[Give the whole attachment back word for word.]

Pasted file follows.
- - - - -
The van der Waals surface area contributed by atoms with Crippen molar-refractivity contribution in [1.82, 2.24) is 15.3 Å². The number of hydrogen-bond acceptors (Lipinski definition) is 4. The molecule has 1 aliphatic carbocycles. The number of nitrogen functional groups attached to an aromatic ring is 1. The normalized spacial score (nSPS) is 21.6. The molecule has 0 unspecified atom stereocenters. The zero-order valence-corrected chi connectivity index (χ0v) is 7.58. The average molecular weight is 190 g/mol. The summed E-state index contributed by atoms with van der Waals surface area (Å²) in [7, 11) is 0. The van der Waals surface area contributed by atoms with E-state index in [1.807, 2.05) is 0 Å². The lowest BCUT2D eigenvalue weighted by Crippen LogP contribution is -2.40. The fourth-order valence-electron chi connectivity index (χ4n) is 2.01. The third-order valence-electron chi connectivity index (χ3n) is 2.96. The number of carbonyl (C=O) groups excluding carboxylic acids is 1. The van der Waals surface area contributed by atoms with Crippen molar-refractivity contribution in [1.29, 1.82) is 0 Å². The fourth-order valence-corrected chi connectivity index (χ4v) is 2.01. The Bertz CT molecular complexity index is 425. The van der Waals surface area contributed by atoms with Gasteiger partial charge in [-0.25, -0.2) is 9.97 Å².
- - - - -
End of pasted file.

The van der Waals surface area contributed by atoms with Crippen molar-refractivity contribution in [1.82, 2.24) is 15.3 Å². The number of hydrogen-bond acceptors (Lipinski definition) is 4. The molecule has 1 aliphatic carbocycles. The number of nitrogen functional groups attached to an aromatic ring is 1. The normalized spacial score (nSPS) is 21.6. The molecule has 0 unspecified atom stereocenters. The zero-order valence-corrected chi connectivity index (χ0v) is 7.58. The average molecular weight is 190 g/mol. The summed E-state index contributed by atoms with van der Waals surface area (Å²) in [7, 11) is 0. The van der Waals surface area contributed by atoms with E-state index in [1.807, 2.05) is 0 Å². The lowest BCUT2D eigenvalue weighted by Crippen LogP contribution is -2.40. The fourth-order valence-electron chi connectivity index (χ4n) is 2.01. The third-order valence-electron chi connectivity index (χ3n) is 2.96. The number of carbonyl (C=O) groups excluding carboxylic acids is 1. The van der Waals surface area contributed by atoms with Crippen molar-refractivity contribution in [1.29, 1.82) is 0 Å². The fourth-order valence-corrected chi connectivity index (χ4v) is 2.01. The Bertz CT molecular complexity index is 425. The van der Waals surface area contributed by atoms with Gasteiger partial charge in [-0.25, -0.2) is 9.97 Å².